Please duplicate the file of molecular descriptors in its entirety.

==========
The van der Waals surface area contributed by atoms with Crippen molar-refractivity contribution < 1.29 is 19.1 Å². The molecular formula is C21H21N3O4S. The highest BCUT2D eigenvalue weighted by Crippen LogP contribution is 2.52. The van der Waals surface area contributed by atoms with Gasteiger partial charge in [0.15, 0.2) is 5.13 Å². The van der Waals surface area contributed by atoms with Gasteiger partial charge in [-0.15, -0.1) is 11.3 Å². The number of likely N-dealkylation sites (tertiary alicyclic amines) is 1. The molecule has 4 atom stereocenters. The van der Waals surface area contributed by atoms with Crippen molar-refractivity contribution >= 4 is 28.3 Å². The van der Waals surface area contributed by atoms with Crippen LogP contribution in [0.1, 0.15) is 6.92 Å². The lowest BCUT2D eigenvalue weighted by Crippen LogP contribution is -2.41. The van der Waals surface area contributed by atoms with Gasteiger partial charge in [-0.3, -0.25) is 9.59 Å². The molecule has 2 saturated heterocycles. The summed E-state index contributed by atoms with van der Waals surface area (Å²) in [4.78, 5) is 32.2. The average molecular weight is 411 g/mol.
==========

The van der Waals surface area contributed by atoms with Crippen molar-refractivity contribution < 1.29 is 19.1 Å². The molecular formula is C21H21N3O4S. The highest BCUT2D eigenvalue weighted by Crippen LogP contribution is 2.52. The van der Waals surface area contributed by atoms with Gasteiger partial charge in [0.15, 0.2) is 5.13 Å². The van der Waals surface area contributed by atoms with Gasteiger partial charge in [-0.15, -0.1) is 11.3 Å². The number of likely N-dealkylation sites (tertiary alicyclic amines) is 1. The molecule has 4 atom stereocenters. The van der Waals surface area contributed by atoms with Crippen molar-refractivity contribution >= 4 is 28.3 Å². The van der Waals surface area contributed by atoms with Crippen LogP contribution in [0.1, 0.15) is 6.92 Å². The lowest BCUT2D eigenvalue weighted by Crippen LogP contribution is -2.41. The van der Waals surface area contributed by atoms with Gasteiger partial charge in [-0.3, -0.25) is 9.59 Å². The molecule has 2 saturated heterocycles. The summed E-state index contributed by atoms with van der Waals surface area (Å²) in [4.78, 5) is 32.2. The average molecular weight is 411 g/mol.